The SLS test was carried out three times for each condition and in the following order: non-affected leg, eyes open; non-affected leg, eyes closed; affected leg, eyes open and affected leg, eyes closed. The resting time between each repetition was 150 seconds and they were allowed to sit during rest period. Patients were given the opportunity to practise as many times as they wanted to in order to make sure they understood how to perform the SLS test.

Before the test, patients stood in a relaxed position on two legs. We explained and demonstrated the test to help patients understand what was required of them. It has been reported that the reliability of the SLS test is 0.89 and 0.86 with eyes opened and closed, respectively, in elderly people [25].

Each participant performed the same protocol twice on two different days. The raters that supervised the protocols were different on the first and second day.

Variables

The variables measured in the present study were 136 variables in total (72 displacement variables and 64 velocity variables); 9 displacement variables in each condition (4 conditions) in each inertial sensor (lumbar and trunk) and 8 velocity variables in each condition (4 condition) in each inertial sensor (lumbar and trunk).

Displacement: Rotation (left/right side): maximum positive displacement (right) and negative displacement (left) relative to the X-axis. Flexion/extension: maximum positive displacement (flexion) and negative displacement (extension) relative to the Y-axis. Inclination (left/right side): maximum positive displacement (right) and negative (left) relative to the Z-axis. Mean displacement: mean displacement of each axis (X, Y, Z). Velocity: Rotation (left/right side): maximum positive velocity (right) and negative velocity (left) relative to the X-axis. Flexion/Extension: maximum positive velocity (flexion) and negative velocity (extension) relative to the Y-axis. Inclination (left/right side): maximum positive velocity (right) and negative velocity (left) relative to the Z-axis. Resultant velocity: the resultant velocity (V) vector was calculated using the formula:
R V = V x 2 + V y 2 + V z 2

Data analysis

We analysed anthropometric measurements and the data obtained from various self-report questionnaires designed for use in patients with neurological impairments. We also made a descriptive analysis of the kinematic data from the two inertial sensors (trunk and lumbar).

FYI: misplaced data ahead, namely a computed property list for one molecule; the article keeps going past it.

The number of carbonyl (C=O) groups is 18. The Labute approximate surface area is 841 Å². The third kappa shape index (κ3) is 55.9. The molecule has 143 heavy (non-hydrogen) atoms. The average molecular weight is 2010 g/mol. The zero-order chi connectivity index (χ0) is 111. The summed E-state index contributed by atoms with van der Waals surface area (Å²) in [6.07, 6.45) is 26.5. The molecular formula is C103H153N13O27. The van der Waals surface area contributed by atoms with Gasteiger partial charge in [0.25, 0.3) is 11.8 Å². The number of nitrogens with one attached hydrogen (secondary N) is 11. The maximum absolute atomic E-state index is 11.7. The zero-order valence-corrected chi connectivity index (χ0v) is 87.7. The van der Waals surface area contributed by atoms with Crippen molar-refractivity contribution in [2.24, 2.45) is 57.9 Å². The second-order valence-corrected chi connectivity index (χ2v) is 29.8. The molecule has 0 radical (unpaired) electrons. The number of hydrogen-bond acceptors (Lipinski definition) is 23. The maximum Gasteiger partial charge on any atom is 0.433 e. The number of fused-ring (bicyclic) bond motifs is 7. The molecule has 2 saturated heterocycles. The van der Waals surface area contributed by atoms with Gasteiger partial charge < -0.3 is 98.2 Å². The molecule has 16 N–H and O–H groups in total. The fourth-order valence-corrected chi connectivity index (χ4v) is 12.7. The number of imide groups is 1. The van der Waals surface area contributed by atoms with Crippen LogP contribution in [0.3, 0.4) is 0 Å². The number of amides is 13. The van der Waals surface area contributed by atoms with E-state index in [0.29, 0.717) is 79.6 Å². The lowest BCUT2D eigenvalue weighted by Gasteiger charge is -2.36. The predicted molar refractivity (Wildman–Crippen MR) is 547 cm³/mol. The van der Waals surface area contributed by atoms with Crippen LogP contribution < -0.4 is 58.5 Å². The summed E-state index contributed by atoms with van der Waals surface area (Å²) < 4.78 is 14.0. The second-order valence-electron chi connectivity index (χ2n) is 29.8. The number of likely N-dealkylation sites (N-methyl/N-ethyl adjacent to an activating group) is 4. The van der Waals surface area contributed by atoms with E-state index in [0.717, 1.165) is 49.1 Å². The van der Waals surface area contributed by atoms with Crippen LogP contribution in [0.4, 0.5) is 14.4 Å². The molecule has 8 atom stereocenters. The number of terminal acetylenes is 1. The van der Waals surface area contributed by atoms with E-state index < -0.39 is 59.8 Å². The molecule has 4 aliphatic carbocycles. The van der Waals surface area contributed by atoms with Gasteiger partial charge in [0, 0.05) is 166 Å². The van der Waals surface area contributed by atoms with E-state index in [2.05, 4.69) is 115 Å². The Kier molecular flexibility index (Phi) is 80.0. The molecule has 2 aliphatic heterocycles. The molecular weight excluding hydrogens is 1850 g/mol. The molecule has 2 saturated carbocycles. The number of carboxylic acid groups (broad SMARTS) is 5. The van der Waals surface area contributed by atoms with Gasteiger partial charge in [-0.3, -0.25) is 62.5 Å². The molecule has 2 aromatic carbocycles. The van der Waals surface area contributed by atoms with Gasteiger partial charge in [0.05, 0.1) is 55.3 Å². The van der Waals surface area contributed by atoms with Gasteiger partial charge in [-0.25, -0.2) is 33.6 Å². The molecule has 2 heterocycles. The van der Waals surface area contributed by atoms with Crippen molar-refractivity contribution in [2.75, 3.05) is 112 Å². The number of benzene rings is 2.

The Kolmogorov-Smirnov (K-S) test was used to assess the distribution of kinematic data. Following this we compared data from the trunk and lumbar sensors the normally distributed data was analysed using the parametric student t-test and non-normally distributed data was analysed using the non-parametric Wilcoxon’s test. A significance threshold of p ≤ 0.05 was used.

Reliability measures were calculated by analysing the internal consistency (intra-class correlation coefficients (ICC 3,1) were calculated for intra-observer and inter-observer reliability) of the measures with 95% confidence intervals for each outcome variable. Reliability was classified as follows: excellent (ICC > 0.80), good (0.80 > ICC > 0.60), moderate (0.60 > ICC > 0 .40), or poor (ICC < 0.40) [26].

Data analysis was performed with SPSS (version17.0 for Windows; SPSS Inc., Illinois, and USA).

Results

The sample was 4 participants. The mean age of the participants was 76.7 (±3.44) years. The values of the various functional tests that the participants completed are also given. These were intended to identify the degree of balance impairment suffered by the participants as a consequence of their stroke (Canadian Neurological Scale: 8.5 ± 0.41; Barthel index 92.5 ± 6.46 and Stroke Impact Scale-16, 67 ± 7.83).

The ICCs were higher than 0.847 (95% CI: 0.836–0.860) for all variables. Intra-observer reliability of the trunk sensor ranged from 0.889-0.921 for the displacement and 0.849-0.892 for velocity. Intra-observer reliability of the lumbar sensor was between 0.896-0.949 for the displacement and 0.873-0.894 for velocity. Inter-observer reliability of trunk sensor was between 0.878-0.917 for the displacement and 0.847-0.884 for velocity. Inter-observer reliability of the lumbar sensor ranged from 0.870-0.940 for the displacement and 0.863-0.884 for velocity. Other values for reliability of the variables are presented in Table 1.
Table 1

Intra-observer and inter-observer reliability of variables measured directly during single leg stance test (SLS)

 

Trunk

Lumbar

 

Intra-observer

Inter-observer

Intra-observer

Inter-observer

Variable

ICC

IC (95%)

ICC

IC (95%)

ICC

IC (95%)

ICC

IC (95%)

Min.

Max.

Min.

Max.

Min.

Max.

Min.

Max.